Six-year-old Hassan Issa, before he was seriously injured by Israeli forces. (Photo: Issa family.)
Bethlehem, May 23, 2017—Israeli forces seriously injured a six-year-old Palestinian child, hitting him in the back of the head with a tear gas canister on May 21, near the southern West Bank town of Bethlehem.
Hassan Ahmed Hassan Issa was struck by the canister while walking home from school near Al-Khader village while clashes were taking place in the area. He was taken to a hospital where he underwent surgery to stop internal bleeding, according to Defense for Children International - Palestine sources.
“Israeli forces have once again used crowd control weapons in violation of their own military regulations, and in violation of international law,” said Ayed Abu Eqtaish, Accountability Program director at DCIP. “The excessive use of ‘less-lethal’ weapons and projectiles in crowded areas where children are present poses serious risks to children, especially very young children,” Abu Eqtaish added.
Local media reported that Hassan appeared to be in stable condition following surgery in a Beit Jala hospital, near Bethlehem. The child is expected to remain under close medical observation until Tuesday.
Between January and May 20, 2017, seven Palestinian children were injured by Israeli forces’ crowd control weapons. Of this number, five sustained injuries to the upper bodies.
Earlier this year, on February 24, an Israeli soldier shot a rubber-coated metal bullet at 10-year-old Mohammad Hilmi Jameel Shtaiwi’s chest, near his neck, in the context of a protest taking place near the northern West Bank city of Qalqilya.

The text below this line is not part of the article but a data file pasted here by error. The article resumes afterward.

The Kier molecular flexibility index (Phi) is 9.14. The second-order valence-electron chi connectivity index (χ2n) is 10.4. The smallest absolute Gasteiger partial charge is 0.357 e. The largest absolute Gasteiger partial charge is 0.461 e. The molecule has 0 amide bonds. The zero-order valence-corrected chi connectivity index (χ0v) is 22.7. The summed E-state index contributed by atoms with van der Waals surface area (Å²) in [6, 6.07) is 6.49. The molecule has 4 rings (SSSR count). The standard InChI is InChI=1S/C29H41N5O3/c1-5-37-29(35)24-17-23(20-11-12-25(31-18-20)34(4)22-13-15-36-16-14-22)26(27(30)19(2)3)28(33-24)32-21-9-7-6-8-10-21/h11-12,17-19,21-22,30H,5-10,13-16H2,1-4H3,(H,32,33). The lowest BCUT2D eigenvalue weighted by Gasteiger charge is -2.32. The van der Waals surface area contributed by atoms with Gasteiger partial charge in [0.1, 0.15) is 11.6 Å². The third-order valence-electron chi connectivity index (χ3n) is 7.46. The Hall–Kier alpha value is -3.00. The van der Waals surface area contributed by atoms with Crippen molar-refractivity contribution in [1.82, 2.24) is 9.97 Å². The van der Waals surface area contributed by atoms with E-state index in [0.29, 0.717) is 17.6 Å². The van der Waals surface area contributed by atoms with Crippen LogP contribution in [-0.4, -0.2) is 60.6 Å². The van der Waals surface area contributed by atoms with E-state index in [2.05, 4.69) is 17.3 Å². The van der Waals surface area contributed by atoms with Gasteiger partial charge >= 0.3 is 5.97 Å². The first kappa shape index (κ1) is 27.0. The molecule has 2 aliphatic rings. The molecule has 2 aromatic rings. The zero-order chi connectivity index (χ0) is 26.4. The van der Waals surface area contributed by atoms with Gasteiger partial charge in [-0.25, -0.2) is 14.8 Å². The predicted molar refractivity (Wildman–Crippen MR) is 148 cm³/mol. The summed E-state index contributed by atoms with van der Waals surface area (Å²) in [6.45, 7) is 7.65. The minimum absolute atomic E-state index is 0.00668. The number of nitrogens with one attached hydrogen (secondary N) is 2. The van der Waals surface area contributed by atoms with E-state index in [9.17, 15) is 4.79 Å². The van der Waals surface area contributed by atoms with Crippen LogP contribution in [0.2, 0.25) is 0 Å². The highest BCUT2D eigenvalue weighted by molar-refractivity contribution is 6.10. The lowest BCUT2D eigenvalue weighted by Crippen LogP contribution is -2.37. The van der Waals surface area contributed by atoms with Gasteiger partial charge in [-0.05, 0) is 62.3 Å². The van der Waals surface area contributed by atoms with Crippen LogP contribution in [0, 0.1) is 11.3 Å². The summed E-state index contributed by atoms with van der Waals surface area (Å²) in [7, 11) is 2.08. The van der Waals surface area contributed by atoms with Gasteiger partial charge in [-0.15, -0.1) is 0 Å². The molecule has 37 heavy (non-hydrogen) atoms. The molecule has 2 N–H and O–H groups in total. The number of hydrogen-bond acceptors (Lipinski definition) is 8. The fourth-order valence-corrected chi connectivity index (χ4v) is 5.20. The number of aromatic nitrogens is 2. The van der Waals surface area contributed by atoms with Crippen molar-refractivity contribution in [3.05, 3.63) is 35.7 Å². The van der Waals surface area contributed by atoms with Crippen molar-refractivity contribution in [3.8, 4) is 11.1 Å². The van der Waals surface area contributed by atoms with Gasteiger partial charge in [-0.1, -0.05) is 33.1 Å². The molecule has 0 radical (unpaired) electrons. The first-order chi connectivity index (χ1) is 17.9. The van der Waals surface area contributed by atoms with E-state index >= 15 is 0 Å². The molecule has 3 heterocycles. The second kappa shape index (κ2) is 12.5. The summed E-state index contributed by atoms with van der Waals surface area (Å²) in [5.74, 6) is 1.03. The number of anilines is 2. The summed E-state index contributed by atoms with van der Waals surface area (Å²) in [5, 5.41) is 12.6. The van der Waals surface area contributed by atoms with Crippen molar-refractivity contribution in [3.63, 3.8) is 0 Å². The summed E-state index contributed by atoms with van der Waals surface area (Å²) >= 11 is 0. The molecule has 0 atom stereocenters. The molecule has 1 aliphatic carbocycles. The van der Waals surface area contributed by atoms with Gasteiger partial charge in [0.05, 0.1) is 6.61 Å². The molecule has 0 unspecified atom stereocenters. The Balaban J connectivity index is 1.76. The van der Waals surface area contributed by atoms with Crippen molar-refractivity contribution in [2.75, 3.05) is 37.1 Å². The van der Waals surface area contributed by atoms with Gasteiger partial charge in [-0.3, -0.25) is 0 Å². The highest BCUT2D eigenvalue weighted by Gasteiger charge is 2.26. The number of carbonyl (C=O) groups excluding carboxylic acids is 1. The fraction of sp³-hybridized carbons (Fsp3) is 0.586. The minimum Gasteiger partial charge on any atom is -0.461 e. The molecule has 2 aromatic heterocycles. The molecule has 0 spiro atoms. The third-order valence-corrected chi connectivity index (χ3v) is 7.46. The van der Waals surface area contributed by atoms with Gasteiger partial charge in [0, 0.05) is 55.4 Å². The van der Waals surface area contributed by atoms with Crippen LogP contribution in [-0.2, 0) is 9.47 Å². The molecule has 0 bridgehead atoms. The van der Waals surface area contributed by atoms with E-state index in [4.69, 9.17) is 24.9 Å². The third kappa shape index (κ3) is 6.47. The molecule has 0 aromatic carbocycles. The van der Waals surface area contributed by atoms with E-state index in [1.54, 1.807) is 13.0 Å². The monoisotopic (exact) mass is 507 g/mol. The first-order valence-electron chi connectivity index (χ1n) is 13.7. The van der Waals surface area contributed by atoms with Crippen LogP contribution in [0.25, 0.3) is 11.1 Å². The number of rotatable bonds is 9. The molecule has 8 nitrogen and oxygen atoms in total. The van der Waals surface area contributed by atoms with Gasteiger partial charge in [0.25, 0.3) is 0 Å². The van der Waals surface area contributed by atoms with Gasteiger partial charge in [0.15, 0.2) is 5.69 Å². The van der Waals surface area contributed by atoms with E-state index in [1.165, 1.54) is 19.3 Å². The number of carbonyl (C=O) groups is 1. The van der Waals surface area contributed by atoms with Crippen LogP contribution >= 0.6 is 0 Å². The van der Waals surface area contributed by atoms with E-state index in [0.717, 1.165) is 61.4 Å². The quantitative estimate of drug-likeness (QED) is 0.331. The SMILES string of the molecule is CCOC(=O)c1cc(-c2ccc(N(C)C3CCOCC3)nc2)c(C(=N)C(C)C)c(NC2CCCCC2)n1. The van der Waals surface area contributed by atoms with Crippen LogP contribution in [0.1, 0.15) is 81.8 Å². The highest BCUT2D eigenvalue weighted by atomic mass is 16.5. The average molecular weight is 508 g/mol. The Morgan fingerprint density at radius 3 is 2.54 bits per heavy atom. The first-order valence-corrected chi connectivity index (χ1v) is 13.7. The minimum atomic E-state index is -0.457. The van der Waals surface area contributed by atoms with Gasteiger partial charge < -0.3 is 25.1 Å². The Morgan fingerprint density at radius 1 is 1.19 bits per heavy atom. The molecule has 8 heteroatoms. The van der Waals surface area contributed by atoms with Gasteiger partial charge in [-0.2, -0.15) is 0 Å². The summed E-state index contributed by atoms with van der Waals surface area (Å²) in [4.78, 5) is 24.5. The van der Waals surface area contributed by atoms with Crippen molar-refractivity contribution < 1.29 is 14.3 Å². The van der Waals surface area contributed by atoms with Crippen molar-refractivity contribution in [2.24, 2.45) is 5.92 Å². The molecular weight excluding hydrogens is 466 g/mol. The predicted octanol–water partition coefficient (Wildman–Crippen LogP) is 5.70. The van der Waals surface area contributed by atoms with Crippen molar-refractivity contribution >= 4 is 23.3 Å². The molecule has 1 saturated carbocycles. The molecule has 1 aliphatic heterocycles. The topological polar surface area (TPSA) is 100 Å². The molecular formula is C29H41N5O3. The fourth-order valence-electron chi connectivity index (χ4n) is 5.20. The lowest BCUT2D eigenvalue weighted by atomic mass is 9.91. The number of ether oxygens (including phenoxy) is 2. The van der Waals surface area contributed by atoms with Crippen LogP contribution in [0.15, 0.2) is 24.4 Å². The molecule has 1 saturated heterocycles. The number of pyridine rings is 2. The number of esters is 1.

Crowd control weapons are only “less lethal” when fired at the lower body, from a distance of 50-60 meters (164-197 feet) and not aimed at children, as stipulated by Israel’s own military regulations.
Israeli forces regularly employ rubber-coated metal bullets, tear gas canisters, water cannons, sound grenades, and other “non-fatal riot dispersal methods” to quash protests. Excessive and improper use of crowd control weapons can lead to permanent disability or even death, particularly in children.
Four Palestinian children in the West Bank died between October 2015 and December 2016 as a direct result of Israel’s misuse of crowd control weapons, according to DCIP documentation. The number does not include child fatalities that resulted from live ammunition.
Ahmad Abdullah Sharaka, 14, died in October 2015, after Israeli forces fired a rubber-coated bullet at his head, causing a brain hemorrhage. In July of 2016, 10-year-old Muhyee al-Din Tabakhi died after Israeli border police fired a sponge-tipped bullet at his chest, and Abdel-Rahman al-Dabagh, 15, died in Gaza the following September after his face was struck by a flare during clashes with Israeli forces.
The fourth child, Faris al-Bayed, 15, died in December 2016 from injuries sustained two months prior when Israeli soldiers shot a rubber-coated metal bullet at his head, which entered his skull and lodged in his brain.